A Philosophical Wedding Toast

A few months ago, my friend Diana married her British companion Sean, whom I had not met before then. They had a private ceremony at the courthouse and then celebrated with a few of us at my friend Nancy’s house. Both of them have degrees in philosophy and dig Marx. Below is the toast I gave.

Karl_Marx_001

First, I want to say I am very pleased to meet Sean and thereby finally have confirmation of his existence. Some of us were beginning to wonder whether he was a hallucination elaborately sustained. However, he is here now: we can see him, hear him, touch him—I suppose we could also smell him and taste him, but I don’t think we’re having that kind of party.

Of course, some philosophers would suggest our sense perceptions of Sean are not actually enough to confirm his reality,  After all, can we really trust our senses? That question has been debated for centuries. However, I’ve never been particularly intrigued by that question.

As a pragmatist, I’m inclined to assert that the usefulness of my belief in Sean’s reality is far more important than his ontological status otherwise established by some metaphysical argument. In other words, believing Sean is real will make this party a lot more fun than pondering the alternatives.

Before I offer a Marxist analysis of Diana and Sean’s marriage, I want to quote the late social scientist and phenomenoligist Alfred Schutz. He said, “It is the meaning of our experiences and not the ontological structure of the objects which constitutes reality.” That is, our realities are determined by the meanings we attach to them. I find this comforting because it means, I think, that reality is malleable because meaning is malleable. The meanings we attach to our realities evolve, and, thus, our realities evolve, too.

Such is the case with marriage. What your marriage means to you a year, five years, twenty years, and fifty years from now will be different than what it means to you today.That does not mean you lack a conceptual framework delimiting the principles or values guiding the evolution of your marriage. On the contrary, if I know Diana—and I think I do—the grounding principles of your marriage are obviously Marxist-feminist, which leads to my conclusion.

First, I have no doubt your marriage does not consist of one party representing the bourgeoisie and the other representing the proletariat, as too many other marriages do. Rather, as outlined by the Communist Manifesto, power and resources will be equitably distributed and work equitably shared. By maintaining a distributive, rather than a centralized, system of power and resources in your marriage, you will avoid the feeling of alienation so many other married persons feel in regard to the work of married life. From Diana’s comments about your relationship the past few months, I know neither of you enter this marriage with a false consciousness about what your marriage means and will mean. Your relationship is transparent and your support for each other is mutual and unshakable. The meanings of your lives, as individuals and as a couple will evolve, no doubt, but you have a relationship in which growth is not impeded by the superstructure of a dominating ideology.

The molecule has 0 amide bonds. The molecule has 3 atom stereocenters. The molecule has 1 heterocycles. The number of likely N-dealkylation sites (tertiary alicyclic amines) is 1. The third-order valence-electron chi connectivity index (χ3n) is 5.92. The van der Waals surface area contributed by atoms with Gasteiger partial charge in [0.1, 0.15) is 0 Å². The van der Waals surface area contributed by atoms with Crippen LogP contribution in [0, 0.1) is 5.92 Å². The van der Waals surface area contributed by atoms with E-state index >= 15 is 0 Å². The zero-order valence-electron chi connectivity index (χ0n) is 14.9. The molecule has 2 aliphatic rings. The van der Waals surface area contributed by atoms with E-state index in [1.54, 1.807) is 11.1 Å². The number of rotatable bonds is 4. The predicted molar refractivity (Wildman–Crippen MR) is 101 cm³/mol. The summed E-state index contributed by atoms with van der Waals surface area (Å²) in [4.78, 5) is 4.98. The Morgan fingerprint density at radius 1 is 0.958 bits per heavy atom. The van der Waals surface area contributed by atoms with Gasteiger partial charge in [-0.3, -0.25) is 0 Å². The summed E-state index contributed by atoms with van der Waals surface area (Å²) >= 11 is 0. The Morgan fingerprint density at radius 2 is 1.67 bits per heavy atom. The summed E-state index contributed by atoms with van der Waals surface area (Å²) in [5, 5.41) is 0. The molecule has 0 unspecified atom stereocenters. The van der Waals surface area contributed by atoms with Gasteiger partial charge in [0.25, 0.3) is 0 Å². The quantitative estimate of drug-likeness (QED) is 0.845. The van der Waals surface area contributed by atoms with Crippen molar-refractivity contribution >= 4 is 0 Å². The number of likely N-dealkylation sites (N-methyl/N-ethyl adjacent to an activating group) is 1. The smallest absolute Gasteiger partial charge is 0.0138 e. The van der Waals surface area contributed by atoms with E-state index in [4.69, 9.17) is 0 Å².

Although as a society, we may never achieve Marx’s utopian vision, I believe your marriage will provide us a glimpse of what that utopia could look like. Therefore, here’s to Diana and Sean and their ever-evolving, but always-happy marriage. Cheers!

A Posthumous Interview with John Dewey

Last week John Dewey returned from his postmortem travels to grant me a special interview for the educational philosophy class I am currently taking. We met over coffee on Tuesday afternoon at Weaver Street Market in Carrboro, and the weather was nice enough for us to sit outside in the common space. The meeting was arranged by William James, with whom I spoke two weeks prior, during a séance. Having previously only spoken to the dead, but never actually seen the dead, I was nervous Professor Dewey would show up as a zombie-like corpse and thereby attract attention. To my relief, however, he arrived as an apparition, and in the outdoor lighting that day, one had to look very closely to notice he was not a living being. The stares, therefore, were minimal, and we were able to conduct our interview uninterrupted. Our conversation, which follows, was mostly about his classic work Democracy and Education. Continue reading “A Posthumous Interview with John Dewey”

Ernest and Ruth Discussing Writing at a Bar

Dialogue, I believe, is more fun than exposition. In my creative writing class, I was assigned to explain the differences between the styles of Ernest Hemingway and Ruth Prawer Jhabvala and to briefly discuss William Carlos Williams. I chose to do so through an imagined dialogue among the three while they have drinks at a bar. 

Hemingway“Manny has good taste in drink,” Ernest said, smirking at Ruth and holding a glass of whiskey in his hand. “And he’s appropriately named.”

“That’s not what I asked,” said Ruth, sipping her own glass of whiskey, keeping pace with Ernest.

“You want to know whether I think there is too much narration, not enough dialogue, in your story ‘Passion’?”

“Yes.”

“No.”

“No . . . what?”

“No, I don’t.”

“You’re rather reticent for a man who relies so heavily on dialogue.”  Continue reading “Ernest and Ruth Discussing Writing at a Bar”

Marital Linguistics

For Tracy.

Today Tracy and I celebrate our two-year wedding anniversary. On August 8th, 2009 we publicly declared our lifelong commitment to each other, before a relatively small group of family and friends, at an art gallery in downtown Toledo.

We are married, yet Tracy is not my wife, nor am I her husband. We are each other’s spouses, or life partners.  Continue reading “Marital Linguistics”